“TB has been a very old program, and people have been very conservative in the TB community. I hope we become more technology savvy.”— Jamhoih Tonsing, regional director, International Union against Tuberculosis and Lung Disease in Southeast Asia
Lessons for TB
The TB community is finding some opportunities amid the challenges of continuing TB programs. This includes embracing technology.
Last week, The Union in India launched a new project on DR-TB to build the capacity of clinicians and health care providers at district health facilities to better manage DR-TB patients. The project was supposed to launch in March and was delayed because of the lockdown, but they found they can do it online, Tonsing said.
There were also concerns of delays in the submission of a Global Fund proposal, slated for May, “but things are moving on,” she said.
“TB has been a very old program, and people have been very conservative in the TB community. I hope we become more technology savvy,” she said.
Febriani shared a similar realization. With movement restrictions in place, community volunteers in Indonesia have resorted to using the platform Whatsapp to contact households of TB index cases as well as follow up on treatment adherence of DR-TB patients. And there are plans to provide these patients with smartphones if they don’t have one.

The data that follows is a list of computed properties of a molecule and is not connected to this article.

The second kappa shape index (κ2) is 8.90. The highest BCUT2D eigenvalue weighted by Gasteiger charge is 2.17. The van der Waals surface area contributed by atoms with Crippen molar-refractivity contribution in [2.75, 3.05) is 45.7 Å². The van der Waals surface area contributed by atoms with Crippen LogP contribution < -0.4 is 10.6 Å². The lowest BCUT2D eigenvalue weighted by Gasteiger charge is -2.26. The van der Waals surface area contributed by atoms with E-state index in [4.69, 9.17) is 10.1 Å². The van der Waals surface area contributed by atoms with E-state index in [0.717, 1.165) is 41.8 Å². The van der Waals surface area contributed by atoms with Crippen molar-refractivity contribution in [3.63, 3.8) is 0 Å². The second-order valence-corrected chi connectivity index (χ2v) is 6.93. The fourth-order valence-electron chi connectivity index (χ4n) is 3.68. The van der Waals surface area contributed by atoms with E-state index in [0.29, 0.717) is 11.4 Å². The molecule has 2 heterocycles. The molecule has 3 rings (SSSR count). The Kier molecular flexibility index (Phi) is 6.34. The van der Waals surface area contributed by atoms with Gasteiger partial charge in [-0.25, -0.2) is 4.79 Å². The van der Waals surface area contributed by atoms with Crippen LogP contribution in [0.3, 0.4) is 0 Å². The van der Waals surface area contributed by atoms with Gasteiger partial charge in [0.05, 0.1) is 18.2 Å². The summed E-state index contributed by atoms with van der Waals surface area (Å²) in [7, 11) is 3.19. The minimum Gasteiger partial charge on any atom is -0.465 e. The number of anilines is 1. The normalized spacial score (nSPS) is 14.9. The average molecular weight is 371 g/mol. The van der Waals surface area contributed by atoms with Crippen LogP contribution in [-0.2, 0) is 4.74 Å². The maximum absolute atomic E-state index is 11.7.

“Indonesia is one of the countries where usage of smartphones is very high, but I think the problem is we just realized right now [its benefits]. We adopt this kind of mechanism because we have no choice. Before the pandemic we have so many choices,” Febriani said, adding that the use of mobile phones is something she thinks will be included in their TB program even post-pandemic.
And just as countries use existing TB tools for COVID-19, any research on COVID-19 should also consider how it can be repurposed for TB, Brigden said. In addition, she said: “as we scale up response to COVID-19, it’s important to think of scaling up the fight against TB. We should try to use this as an opportunity to fight against TB, and not have an either-or situation.”
Esiotico is hopeful that people’s awareness of infection prevention measures from the COVID-19 pandemic, such as proper hand-washing, will carry over after the pandemic, aiding the fight against TB.
“I hope a study will be conducted after 5 years to assess learnings from COVID-19 in relation to the implementation of the TB program,” he said.